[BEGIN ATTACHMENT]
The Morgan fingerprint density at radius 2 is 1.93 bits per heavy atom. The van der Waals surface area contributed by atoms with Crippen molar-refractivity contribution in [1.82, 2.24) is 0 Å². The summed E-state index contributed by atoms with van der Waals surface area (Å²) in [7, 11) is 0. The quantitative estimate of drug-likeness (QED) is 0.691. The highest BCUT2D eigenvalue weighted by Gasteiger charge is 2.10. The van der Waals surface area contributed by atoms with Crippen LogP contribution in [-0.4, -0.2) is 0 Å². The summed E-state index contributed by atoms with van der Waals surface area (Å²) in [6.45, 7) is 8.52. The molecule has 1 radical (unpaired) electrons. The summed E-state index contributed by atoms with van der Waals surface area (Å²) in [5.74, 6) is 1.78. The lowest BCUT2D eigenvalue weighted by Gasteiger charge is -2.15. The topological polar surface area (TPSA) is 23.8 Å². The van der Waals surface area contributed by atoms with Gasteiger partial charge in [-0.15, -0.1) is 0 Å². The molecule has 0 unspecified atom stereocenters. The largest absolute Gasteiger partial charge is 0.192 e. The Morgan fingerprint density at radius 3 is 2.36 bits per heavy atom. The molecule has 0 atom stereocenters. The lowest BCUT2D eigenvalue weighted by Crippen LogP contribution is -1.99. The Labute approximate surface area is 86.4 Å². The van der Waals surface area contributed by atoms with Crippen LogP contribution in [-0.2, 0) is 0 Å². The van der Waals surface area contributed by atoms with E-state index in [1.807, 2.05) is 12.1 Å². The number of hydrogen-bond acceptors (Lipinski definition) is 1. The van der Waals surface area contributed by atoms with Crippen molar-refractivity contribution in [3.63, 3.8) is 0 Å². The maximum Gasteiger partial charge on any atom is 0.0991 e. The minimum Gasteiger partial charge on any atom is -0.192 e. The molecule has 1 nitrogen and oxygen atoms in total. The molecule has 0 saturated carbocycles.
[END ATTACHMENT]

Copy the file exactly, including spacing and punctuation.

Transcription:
The Morgan fingerprint density at radius 2 is 1.93 bits per heavy atom. The van der Waals surface area contributed by atoms with Crippen molar-refractivity contribution in [1.82, 2.24) is 0 Å². The summed E-state index contributed by atoms with van der Waals surface area (Å²) in [7, 11) is 0. The quantitative estimate of drug-likeness (QED) is 0.691. The highest BCUT2D eigenvalue weighted by Gasteiger charge is 2.10. The van der Waals surface area contributed by atoms with Crippen LogP contribution in [-0.4, -0.2) is 0 Å². The summed E-state index contributed by atoms with van der Waals surface area (Å²) in [6.45, 7) is 8.52. The molecule has 1 radical (unpaired) electrons. The summed E-state index contributed by atoms with van der Waals surface area (Å²) in [5.74, 6) is 1.78. The lowest BCUT2D eigenvalue weighted by Gasteiger charge is -2.15. The topological polar surface area (TPSA) is 23.8 Å². The van der Waals surface area contributed by atoms with Gasteiger partial charge in [-0.15, -0.1) is 0 Å². The molecule has 0 unspecified atom stereocenters. The largest absolute Gasteiger partial charge is 0.192 e. The Morgan fingerprint density at radius 3 is 2.36 bits per heavy atom. The molecule has 0 atom stereocenters. The lowest BCUT2D eigenvalue weighted by Crippen LogP contribution is -1.99. The Labute approximate surface area is 86.4 Å². The van der Waals surface area contributed by atoms with Crippen LogP contribution in [-0.2, 0) is 0 Å². The van der Waals surface area contributed by atoms with E-state index in [1.807, 2.05) is 12.1 Å². The number of hydrogen-bond acceptors (Lipinski definition) is 1. The van der Waals surface area contributed by atoms with Crippen molar-refractivity contribution in [3.63, 3.8) is 0 Å². The maximum Gasteiger partial charge on any atom is 0.0991 e. The minimum Gasteiger partial charge on any atom is -0.192 e. The molecule has 1 nitrogen and oxygen atoms in total. The molecule has 0 saturated carbocycles.